ISO/IEC 1497:1996 - Information technology - Syntactic metalanguage - Extended BNF is the official ISO standard for describing grammars with BNF. (The standard is available free from ISO public site.)
IS497 is showing its age, particularly in that it only supports ASCII characters, so standards people have switched over to 2008's Augmented BNF (RFC 5234, obsoletes 2005's RFC 4232, obsoletes 1997's RFC 2232, obsoletes parts of 1977's RCF 733 and 1982's RFC 822.) ABNF is no good if you need to specify sequences whitespace (it has a collapse semantic) because it is target at tokenized, free-format notations. One of ANBF's distinguishing features is that it uses "/" rather than EBNF's "|" to specify alternatives (like in DTDs and RNCs); ABNF only allows double quotes for delimiting strings while EBNF allowed single or double quotes (like XML attribute value delimiters.)
James Clark mentioned M (a language for creating Domain Specific languages) earlier in the year. And, indeed, his SP and NSGMLS were SGML processors that allowed DSL parsers to created, using the SGML facilities for parsing embedded notations.
Just this week, preparing for a training job, I have been looking at the OmniMark 4GL again, which has a pipeline of communicating co-routines, often configured first as a tokenizer that creates tags from strings in the input text, then a grammar (XML/SGML) parser that allows processing. Think a nicer version of Perl at the front, and a different version of XSLT at the back, where they both can set modes for each other.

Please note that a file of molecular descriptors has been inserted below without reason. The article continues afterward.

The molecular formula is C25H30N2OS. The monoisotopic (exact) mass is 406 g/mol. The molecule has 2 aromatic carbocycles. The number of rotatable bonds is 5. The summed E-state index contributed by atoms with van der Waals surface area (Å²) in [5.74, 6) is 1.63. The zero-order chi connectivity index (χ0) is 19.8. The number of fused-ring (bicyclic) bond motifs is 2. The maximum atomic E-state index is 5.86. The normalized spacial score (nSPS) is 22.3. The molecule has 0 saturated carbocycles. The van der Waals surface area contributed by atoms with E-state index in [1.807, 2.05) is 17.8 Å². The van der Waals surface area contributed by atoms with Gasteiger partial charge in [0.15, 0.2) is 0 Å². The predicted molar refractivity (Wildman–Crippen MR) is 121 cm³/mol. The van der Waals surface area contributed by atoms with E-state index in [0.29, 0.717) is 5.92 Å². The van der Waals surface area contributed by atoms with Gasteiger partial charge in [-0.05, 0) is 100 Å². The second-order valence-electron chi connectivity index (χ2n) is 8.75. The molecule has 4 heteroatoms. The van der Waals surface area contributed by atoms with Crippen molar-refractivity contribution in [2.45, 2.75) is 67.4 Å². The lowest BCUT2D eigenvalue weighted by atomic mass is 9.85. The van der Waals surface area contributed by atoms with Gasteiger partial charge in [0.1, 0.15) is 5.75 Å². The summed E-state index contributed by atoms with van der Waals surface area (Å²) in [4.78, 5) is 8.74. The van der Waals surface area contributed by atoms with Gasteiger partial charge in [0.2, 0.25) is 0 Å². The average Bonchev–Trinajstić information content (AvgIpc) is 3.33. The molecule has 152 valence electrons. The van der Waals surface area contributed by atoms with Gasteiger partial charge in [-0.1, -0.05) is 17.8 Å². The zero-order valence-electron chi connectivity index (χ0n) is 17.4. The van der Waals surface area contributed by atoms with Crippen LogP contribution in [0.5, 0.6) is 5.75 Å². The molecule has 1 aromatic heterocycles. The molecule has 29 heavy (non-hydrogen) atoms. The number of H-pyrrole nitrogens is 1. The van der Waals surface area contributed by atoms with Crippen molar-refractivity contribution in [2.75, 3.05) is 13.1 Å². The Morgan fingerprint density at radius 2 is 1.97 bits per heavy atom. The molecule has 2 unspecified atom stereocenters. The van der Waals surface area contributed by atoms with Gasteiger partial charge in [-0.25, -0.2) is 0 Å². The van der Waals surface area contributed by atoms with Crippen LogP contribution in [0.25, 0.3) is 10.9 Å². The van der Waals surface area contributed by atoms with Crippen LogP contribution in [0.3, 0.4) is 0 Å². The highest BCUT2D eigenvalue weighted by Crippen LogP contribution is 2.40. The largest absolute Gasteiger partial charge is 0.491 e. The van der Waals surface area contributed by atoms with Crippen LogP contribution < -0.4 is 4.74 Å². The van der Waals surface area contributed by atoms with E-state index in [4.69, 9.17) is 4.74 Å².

So this brings up another approach for standards-makers rather than using ABNF. This is to specify the grammar for your notation using a familiar XML schema language (such as RELAX NG Compact Syntax) and then give parsing rules for converting from the non-XML form to the XML form. (Indeed, this is how RELAX NG Compact Syntax itself is specified.)
The trouble with ABNF and EBNF is that there are not the kind of ubiquitous, free tools around to support them that XML has. When you cannot test a grammar, there is every chance that you will make a mistake. (A trap RDF fell into originally, IIRC.) And even if the standards-makers get it right, the users have to check by eye, which is not the most reliable method. Bringing the notation into the XML eco-system has obvious advantages for low-hanging fruit.
Imagine, for example, if XPath had been defined as an parser that converts into a standard XML format. We could be using Schematron to validate XPaths!
Many languages are two-layer: there is a lexical analyser to produce tokens then a grammar language that works on these tokens. Rather than using ANBF, I think there is a current sweet spot for using XML and XML schema languages (such as the ISO DSDL suite of RELAX NG, CRDL, and Schematron, or even XSD) for specifying the underlying grammar.
(Hat-tip David Carver for spurring this.)